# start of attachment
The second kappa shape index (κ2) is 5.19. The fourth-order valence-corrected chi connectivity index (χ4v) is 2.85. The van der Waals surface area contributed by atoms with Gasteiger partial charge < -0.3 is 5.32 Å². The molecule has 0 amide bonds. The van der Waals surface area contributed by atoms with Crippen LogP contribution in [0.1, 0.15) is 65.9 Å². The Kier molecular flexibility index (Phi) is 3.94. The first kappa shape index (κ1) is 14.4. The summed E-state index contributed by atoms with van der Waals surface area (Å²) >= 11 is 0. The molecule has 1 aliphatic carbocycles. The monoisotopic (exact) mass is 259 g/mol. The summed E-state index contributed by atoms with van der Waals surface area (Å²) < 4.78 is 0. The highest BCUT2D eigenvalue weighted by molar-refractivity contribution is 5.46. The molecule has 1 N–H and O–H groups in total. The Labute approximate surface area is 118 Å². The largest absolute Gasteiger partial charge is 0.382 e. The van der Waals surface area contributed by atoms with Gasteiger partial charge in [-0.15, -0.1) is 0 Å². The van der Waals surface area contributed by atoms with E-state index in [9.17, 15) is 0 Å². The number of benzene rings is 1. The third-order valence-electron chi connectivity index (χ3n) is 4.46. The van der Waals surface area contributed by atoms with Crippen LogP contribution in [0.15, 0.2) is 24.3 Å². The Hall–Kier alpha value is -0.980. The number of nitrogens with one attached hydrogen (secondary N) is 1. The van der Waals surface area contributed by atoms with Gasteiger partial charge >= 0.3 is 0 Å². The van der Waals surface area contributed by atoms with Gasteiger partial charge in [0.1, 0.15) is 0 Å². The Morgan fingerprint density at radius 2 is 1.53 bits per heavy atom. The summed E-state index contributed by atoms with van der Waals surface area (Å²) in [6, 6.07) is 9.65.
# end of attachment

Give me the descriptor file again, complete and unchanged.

The second kappa shape index (κ2) is 5.19. The fourth-order valence-corrected chi connectivity index (χ4v) is 2.85. The van der Waals surface area contributed by atoms with Gasteiger partial charge < -0.3 is 5.32 Å². The molecule has 0 amide bonds. The van der Waals surface area contributed by atoms with Crippen LogP contribution in [0.1, 0.15) is 65.9 Å². The Kier molecular flexibility index (Phi) is 3.94. The first kappa shape index (κ1) is 14.4. The summed E-state index contributed by atoms with van der Waals surface area (Å²) >= 11 is 0. The molecule has 1 aliphatic carbocycles. The monoisotopic (exact) mass is 259 g/mol. The summed E-state index contributed by atoms with van der Waals surface area (Å²) < 4.78 is 0. The highest BCUT2D eigenvalue weighted by molar-refractivity contribution is 5.46. The molecule has 1 N–H and O–H groups in total. The Labute approximate surface area is 118 Å². The largest absolute Gasteiger partial charge is 0.382 e. The van der Waals surface area contributed by atoms with Gasteiger partial charge in [-0.15, -0.1) is 0 Å². The van der Waals surface area contributed by atoms with E-state index in [9.17, 15) is 0 Å². The number of benzene rings is 1. The third-order valence-electron chi connectivity index (χ3n) is 4.46. The van der Waals surface area contributed by atoms with Crippen LogP contribution in [0.15, 0.2) is 24.3 Å². The Hall–Kier alpha value is -0.980. The number of nitrogens with one attached hydrogen (secondary N) is 1. The van der Waals surface area contributed by atoms with Gasteiger partial charge >= 0.3 is 0 Å². The van der Waals surface area contributed by atoms with Gasteiger partial charge in [0.1, 0.15) is 0 Å². The Morgan fingerprint density at radius 2 is 1.53 bits per heavy atom. The summed E-state index contributed by atoms with van der Waals surface area (Å²) in [6, 6.07) is 9.65.